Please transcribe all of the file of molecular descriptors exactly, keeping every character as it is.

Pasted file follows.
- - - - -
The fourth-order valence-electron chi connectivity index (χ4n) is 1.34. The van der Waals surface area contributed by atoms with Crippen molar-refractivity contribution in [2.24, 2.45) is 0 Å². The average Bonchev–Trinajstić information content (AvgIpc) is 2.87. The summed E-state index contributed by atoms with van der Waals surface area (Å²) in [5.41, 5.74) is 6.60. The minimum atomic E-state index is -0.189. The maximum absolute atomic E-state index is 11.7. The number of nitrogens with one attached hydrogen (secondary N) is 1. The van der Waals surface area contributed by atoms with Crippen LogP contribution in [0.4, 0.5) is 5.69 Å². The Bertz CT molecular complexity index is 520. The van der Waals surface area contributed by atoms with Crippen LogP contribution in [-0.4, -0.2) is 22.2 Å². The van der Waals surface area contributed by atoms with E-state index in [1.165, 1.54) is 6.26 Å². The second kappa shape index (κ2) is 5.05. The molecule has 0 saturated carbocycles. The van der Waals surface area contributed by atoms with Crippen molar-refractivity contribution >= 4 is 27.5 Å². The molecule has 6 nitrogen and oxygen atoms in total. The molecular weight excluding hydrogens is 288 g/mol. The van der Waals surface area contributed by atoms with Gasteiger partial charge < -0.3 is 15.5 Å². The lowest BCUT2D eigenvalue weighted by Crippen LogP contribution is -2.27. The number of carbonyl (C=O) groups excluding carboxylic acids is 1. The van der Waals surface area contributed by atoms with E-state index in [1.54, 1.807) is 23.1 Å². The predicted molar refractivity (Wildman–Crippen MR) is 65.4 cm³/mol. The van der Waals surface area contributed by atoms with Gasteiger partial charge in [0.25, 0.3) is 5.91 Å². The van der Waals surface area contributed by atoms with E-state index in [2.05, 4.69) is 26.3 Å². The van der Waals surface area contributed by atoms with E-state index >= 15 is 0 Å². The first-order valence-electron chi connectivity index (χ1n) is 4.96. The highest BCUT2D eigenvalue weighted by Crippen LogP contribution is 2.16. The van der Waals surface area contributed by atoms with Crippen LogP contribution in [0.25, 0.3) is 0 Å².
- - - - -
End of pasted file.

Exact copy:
The fourth-order valence-electron chi connectivity index (χ4n) is 1.34. The van der Waals surface area contributed by atoms with Crippen molar-refractivity contribution in [2.24, 2.45) is 0 Å². The average Bonchev–Trinajstić information content (AvgIpc) is 2.87. The summed E-state index contributed by atoms with van der Waals surface area (Å²) in [5.41, 5.74) is 6.60. The minimum atomic E-state index is -0.189. The maximum absolute atomic E-state index is 11.7. The number of nitrogens with one attached hydrogen (secondary N) is 1. The van der Waals surface area contributed by atoms with Crippen LogP contribution in [0.4, 0.5) is 5.69 Å². The Bertz CT molecular complexity index is 520. The van der Waals surface area contributed by atoms with Crippen LogP contribution in [-0.4, -0.2) is 22.2 Å². The van der Waals surface area contributed by atoms with E-state index in [1.165, 1.54) is 6.26 Å². The second kappa shape index (κ2) is 5.05. The molecule has 0 saturated carbocycles. The van der Waals surface area contributed by atoms with Crippen molar-refractivity contribution >= 4 is 27.5 Å². The molecule has 6 nitrogen and oxygen atoms in total. The molecular weight excluding hydrogens is 288 g/mol. The van der Waals surface area contributed by atoms with Gasteiger partial charge < -0.3 is 15.5 Å². The lowest BCUT2D eigenvalue weighted by Crippen LogP contribution is -2.27. The number of carbonyl (C=O) groups excluding carboxylic acids is 1. The van der Waals surface area contributed by atoms with E-state index in [1.54, 1.807) is 23.1 Å². The predicted molar refractivity (Wildman–Crippen MR) is 65.4 cm³/mol. The van der Waals surface area contributed by atoms with Gasteiger partial charge in [0.25, 0.3) is 5.91 Å². The van der Waals surface area contributed by atoms with E-state index in [2.05, 4.69) is 26.3 Å². The van der Waals surface area contributed by atoms with E-state index >= 15 is 0 Å². The first-order valence-electron chi connectivity index (χ1n) is 4.96. The highest BCUT2D eigenvalue weighted by Crippen LogP contribution is 2.16. The van der Waals surface area contributed by atoms with Crippen LogP contribution in [0.25, 0.3) is 0 Å².